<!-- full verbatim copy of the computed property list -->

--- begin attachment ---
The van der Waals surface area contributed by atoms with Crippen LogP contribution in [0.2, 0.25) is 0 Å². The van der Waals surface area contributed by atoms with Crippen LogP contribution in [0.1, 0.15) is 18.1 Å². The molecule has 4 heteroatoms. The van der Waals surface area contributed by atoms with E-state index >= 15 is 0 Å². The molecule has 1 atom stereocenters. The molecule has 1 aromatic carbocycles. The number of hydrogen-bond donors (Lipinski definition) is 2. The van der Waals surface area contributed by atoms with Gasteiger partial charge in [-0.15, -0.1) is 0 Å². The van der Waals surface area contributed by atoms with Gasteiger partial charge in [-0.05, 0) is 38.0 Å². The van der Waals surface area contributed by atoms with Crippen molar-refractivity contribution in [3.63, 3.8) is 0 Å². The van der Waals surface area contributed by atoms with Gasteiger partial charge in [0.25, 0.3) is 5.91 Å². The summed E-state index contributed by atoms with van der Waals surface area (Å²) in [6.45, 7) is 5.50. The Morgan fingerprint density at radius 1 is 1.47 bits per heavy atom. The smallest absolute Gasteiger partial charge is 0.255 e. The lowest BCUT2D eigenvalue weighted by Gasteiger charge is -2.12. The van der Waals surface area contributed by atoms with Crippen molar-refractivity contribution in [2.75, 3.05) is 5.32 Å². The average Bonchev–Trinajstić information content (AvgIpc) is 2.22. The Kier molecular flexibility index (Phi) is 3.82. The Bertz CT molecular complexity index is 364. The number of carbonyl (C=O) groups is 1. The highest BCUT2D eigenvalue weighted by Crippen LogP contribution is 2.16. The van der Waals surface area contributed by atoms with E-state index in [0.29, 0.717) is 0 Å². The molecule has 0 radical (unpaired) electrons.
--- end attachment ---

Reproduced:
The van der Waals surface area contributed by atoms with Crippen LogP contribution in [0.2, 0.25) is 0 Å². The van der Waals surface area contributed by atoms with Crippen LogP contribution in [0.1, 0.15) is 18.1 Å². The molecule has 4 heteroatoms. The van der Waals surface area contributed by atoms with E-state index >= 15 is 0 Å². The molecule has 1 atom stereocenters. The molecule has 1 aromatic carbocycles. The number of hydrogen-bond donors (Lipinski definition) is 2. The van der Waals surface area contributed by atoms with Gasteiger partial charge in [-0.15, -0.1) is 0 Å². The van der Waals surface area contributed by atoms with Gasteiger partial charge in [-0.05, 0) is 38.0 Å². The van der Waals surface area contributed by atoms with Crippen molar-refractivity contribution in [3.63, 3.8) is 0 Å². The van der Waals surface area contributed by atoms with Gasteiger partial charge in [0.25, 0.3) is 5.91 Å². The summed E-state index contributed by atoms with van der Waals surface area (Å²) in [6.45, 7) is 5.50. The Morgan fingerprint density at radius 1 is 1.47 bits per heavy atom. The smallest absolute Gasteiger partial charge is 0.255 e. The lowest BCUT2D eigenvalue weighted by Gasteiger charge is -2.12. The van der Waals surface area contributed by atoms with Crippen molar-refractivity contribution in [2.75, 3.05) is 5.32 Å². The average Bonchev–Trinajstić information content (AvgIpc) is 2.22. The Kier molecular flexibility index (Phi) is 3.82. The Bertz CT molecular complexity index is 364. The number of carbonyl (C=O) groups is 1. The highest BCUT2D eigenvalue weighted by Crippen LogP contribution is 2.16. The van der Waals surface area contributed by atoms with E-state index in [0.29, 0.717) is 0 Å². The molecule has 0 radical (unpaired) electrons.